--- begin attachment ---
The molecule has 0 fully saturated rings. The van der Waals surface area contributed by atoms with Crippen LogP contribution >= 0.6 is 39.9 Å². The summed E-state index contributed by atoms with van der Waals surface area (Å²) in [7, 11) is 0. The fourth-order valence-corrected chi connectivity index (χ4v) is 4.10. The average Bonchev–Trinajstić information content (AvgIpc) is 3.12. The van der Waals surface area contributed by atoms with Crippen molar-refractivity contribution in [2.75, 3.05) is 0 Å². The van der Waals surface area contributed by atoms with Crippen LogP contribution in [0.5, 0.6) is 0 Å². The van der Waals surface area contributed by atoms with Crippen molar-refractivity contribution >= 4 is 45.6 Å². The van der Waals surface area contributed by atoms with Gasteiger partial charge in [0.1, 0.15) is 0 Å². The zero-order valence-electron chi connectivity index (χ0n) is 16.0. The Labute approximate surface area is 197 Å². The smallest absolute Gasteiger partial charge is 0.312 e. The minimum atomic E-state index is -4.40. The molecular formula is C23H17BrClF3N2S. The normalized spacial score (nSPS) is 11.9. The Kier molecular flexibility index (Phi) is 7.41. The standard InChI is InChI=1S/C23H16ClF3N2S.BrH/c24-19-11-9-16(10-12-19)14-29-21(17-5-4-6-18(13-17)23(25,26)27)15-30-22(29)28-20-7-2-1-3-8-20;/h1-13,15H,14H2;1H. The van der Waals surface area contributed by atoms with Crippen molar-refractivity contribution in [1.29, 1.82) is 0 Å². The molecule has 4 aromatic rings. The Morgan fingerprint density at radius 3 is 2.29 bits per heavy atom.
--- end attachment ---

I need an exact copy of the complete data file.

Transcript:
The molecule has 0 fully saturated rings. The van der Waals surface area contributed by atoms with Crippen LogP contribution >= 0.6 is 39.9 Å². The summed E-state index contributed by atoms with van der Waals surface area (Å²) in [7, 11) is 0. The fourth-order valence-corrected chi connectivity index (χ4v) is 4.10. The average Bonchev–Trinajstić information content (AvgIpc) is 3.12. The van der Waals surface area contributed by atoms with Crippen molar-refractivity contribution in [2.75, 3.05) is 0 Å². The van der Waals surface area contributed by atoms with Crippen LogP contribution in [0.5, 0.6) is 0 Å². The van der Waals surface area contributed by atoms with Crippen molar-refractivity contribution >= 4 is 45.6 Å². The van der Waals surface area contributed by atoms with Gasteiger partial charge in [0.1, 0.15) is 0 Å². The zero-order valence-electron chi connectivity index (χ0n) is 16.0. The Labute approximate surface area is 197 Å². The smallest absolute Gasteiger partial charge is 0.312 e. The minimum atomic E-state index is -4.40. The molecular formula is C23H17BrClF3N2S. The normalized spacial score (nSPS) is 11.9. The Kier molecular flexibility index (Phi) is 7.41. The standard InChI is InChI=1S/C23H16ClF3N2S.BrH/c24-19-11-9-16(10-12-19)14-29-21(17-5-4-6-18(13-17)23(25,26)27)15-30-22(29)28-20-7-2-1-3-8-20;/h1-13,15H,14H2;1H. The van der Waals surface area contributed by atoms with Crippen molar-refractivity contribution in [1.29, 1.82) is 0 Å². The molecule has 4 aromatic rings. The Morgan fingerprint density at radius 3 is 2.29 bits per heavy atom.